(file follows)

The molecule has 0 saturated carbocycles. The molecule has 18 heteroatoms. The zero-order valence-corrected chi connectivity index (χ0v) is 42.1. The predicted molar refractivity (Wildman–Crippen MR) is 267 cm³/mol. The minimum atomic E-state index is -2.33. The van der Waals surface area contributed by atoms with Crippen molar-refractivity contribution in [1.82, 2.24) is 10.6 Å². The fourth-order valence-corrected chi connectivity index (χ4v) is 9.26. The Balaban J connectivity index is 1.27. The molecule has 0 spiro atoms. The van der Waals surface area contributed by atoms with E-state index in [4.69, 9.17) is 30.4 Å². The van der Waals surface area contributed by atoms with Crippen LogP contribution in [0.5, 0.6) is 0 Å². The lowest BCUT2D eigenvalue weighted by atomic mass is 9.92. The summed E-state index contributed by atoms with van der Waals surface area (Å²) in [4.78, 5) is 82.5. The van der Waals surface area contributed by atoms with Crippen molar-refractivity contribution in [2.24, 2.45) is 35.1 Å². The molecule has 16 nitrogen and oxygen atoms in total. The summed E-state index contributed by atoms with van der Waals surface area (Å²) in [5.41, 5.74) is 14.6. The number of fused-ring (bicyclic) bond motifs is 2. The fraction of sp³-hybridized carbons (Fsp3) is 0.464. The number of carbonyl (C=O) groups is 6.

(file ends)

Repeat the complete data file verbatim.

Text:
The molecule has 0 saturated carbocycles. The molecule has 18 heteroatoms. The zero-order valence-corrected chi connectivity index (χ0v) is 42.1. The predicted molar refractivity (Wildman–Crippen MR) is 267 cm³/mol. The minimum atomic E-state index is -2.33. The van der Waals surface area contributed by atoms with Crippen molar-refractivity contribution in [1.82, 2.24) is 10.6 Å². The fourth-order valence-corrected chi connectivity index (χ4v) is 9.26. The Balaban J connectivity index is 1.27. The molecule has 0 spiro atoms. The van der Waals surface area contributed by atoms with E-state index in [4.69, 9.17) is 30.4 Å². The van der Waals surface area contributed by atoms with Crippen LogP contribution in [0.5, 0.6) is 0 Å². The lowest BCUT2D eigenvalue weighted by atomic mass is 9.92. The summed E-state index contributed by atoms with van der Waals surface area (Å²) in [4.78, 5) is 82.5. The van der Waals surface area contributed by atoms with Crippen molar-refractivity contribution in [2.24, 2.45) is 35.1 Å². The molecule has 16 nitrogen and oxygen atoms in total. The summed E-state index contributed by atoms with van der Waals surface area (Å²) in [5.41, 5.74) is 14.6. The number of fused-ring (bicyclic) bond motifs is 2. The fraction of sp³-hybridized carbons (Fsp3) is 0.464. The number of carbonyl (C=O) groups is 6.